The Maritime History of the Great Lakes
Daily News (Kingston, ON), Nov. 15, 1864

Full Text

p.2 It is the intention of Captain Harbottle, the owner of the schooner Rapid, to have the vessel towed to Hamilton as soon as she leaves the ways of the Marine Railway. The only injury done to the Rapid was the staving of a hole through her planking about a foot square, just above one of her timbers.

City Council - Communications - From the Chairman of the Committee of Cataraqui Ward, on the subject of the old barges at the foot of Ontario Street, near the Tete du Pont Barracks, and asking the Council to protect the property, which is being broken up and removed.

Alderman Macaraw moved, seconded by Alderman Dillon, that Alderman Allen has acted in this matter to the best interests of the city, and that the Mayor and Alderman Allen take such steps as shall prevent their removal or any part of them.

Alderman Allen explained that the city had gone to a good deal of expense in advertising these old barges, and finding no owners for them they had legally become the property of the city. It was the duty of the Council to protect them; they were as much the property of the Council as the City Buildings themselves. He asked for the fiat of the Council in the matter.

His Worship said that the barges were of great use to the many wood boats coming into that part of the city, and he thought the Council should protect them, they being city property.

Alderman McCammon was in favor of the Council permitting the poor to cut up the barges and carry them away, as he considered them the property of the poor of the city, and totally unfit for a foundation for a wharf or breakwater.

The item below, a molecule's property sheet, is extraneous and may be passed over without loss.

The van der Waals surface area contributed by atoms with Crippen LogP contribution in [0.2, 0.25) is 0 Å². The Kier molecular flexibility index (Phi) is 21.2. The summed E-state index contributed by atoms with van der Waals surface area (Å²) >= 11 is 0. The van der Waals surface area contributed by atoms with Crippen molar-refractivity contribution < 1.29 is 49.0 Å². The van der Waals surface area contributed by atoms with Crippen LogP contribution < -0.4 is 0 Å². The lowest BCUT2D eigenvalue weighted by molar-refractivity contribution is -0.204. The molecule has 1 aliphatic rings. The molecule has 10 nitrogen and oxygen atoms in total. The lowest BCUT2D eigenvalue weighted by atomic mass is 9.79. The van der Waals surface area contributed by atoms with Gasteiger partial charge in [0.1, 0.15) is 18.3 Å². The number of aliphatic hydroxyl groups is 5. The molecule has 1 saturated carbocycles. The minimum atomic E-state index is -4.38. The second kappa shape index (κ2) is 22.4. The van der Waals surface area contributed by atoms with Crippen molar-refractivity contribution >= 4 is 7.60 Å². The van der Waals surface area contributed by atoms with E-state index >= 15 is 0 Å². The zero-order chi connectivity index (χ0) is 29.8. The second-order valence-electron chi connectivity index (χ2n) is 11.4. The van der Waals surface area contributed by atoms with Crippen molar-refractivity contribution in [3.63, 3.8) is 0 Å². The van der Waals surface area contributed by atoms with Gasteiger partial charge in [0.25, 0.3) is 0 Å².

Alderman Cunningham said that the barges were very useful now as a breakwater, and prevented the filling in from being washed away. The city should protect its property, no matter of what nature.

The motion was carried.

p.3 The schooner Carrier Dove, laden with 165 tons of coal, foundered on Monday morning at 2 o'clock, 12 miles out from Long Pt., and was abandoned by the crew, who went ashore in the yawl. All hands saved.

Imports - 14th - Str Bytown, Ottawa, genl cargo.

Tug Forest, Montreal, barge in tow.

Barge Tube, do, 55 floors, 256 futtocks, and 101 knees, E Berry & Co.

Str St. Helen, Trenton, gen cargo.

Barge Ireland, Quebec, 500 tons coal, 70 futtocks.

Tug Wales, Montreal, with barges Scotland and Intrepid in tow.

Barge Intrepid, Montreal, 789 pcs puddle iron, and 10,132 iron ore (sic).

15th - Barge Reciprocity, Brewer's Mills, 40 cds wood.

Sloop Greyhound, Marysburgh, 10 1/2 tons hay, Calvin & Breck.

Str Watertown, Cape Vincent, (mixed cargo)

Schr Grey Eagle, Port Ontario, O N Bennett, 26 tons hay; W H Gill, 50 bbls apples.

Clearances - 14th - Prop Brantford, Hamilton.

Schr Mary Eleanor, Montreal, 78 cords wood, 50 tons sandstone.

Str St. Helen, Montreal, gen cargo.

Tug Wales, Quebec, with barge in tow.

Schr Clyde, Belleville.

Sloop Greyhound, Marysburgh.

Str Bytown, Ottawa, gen cargo.

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Date of Original:
Nov. 15, 1864
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Rick Neilson
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Public domain: Copyright has expired according to the applicable Canadian or American laws. No restrictions on use.
Maritime History of the Great Lakes
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Daily News (Kingston, ON), Nov. 15, 1864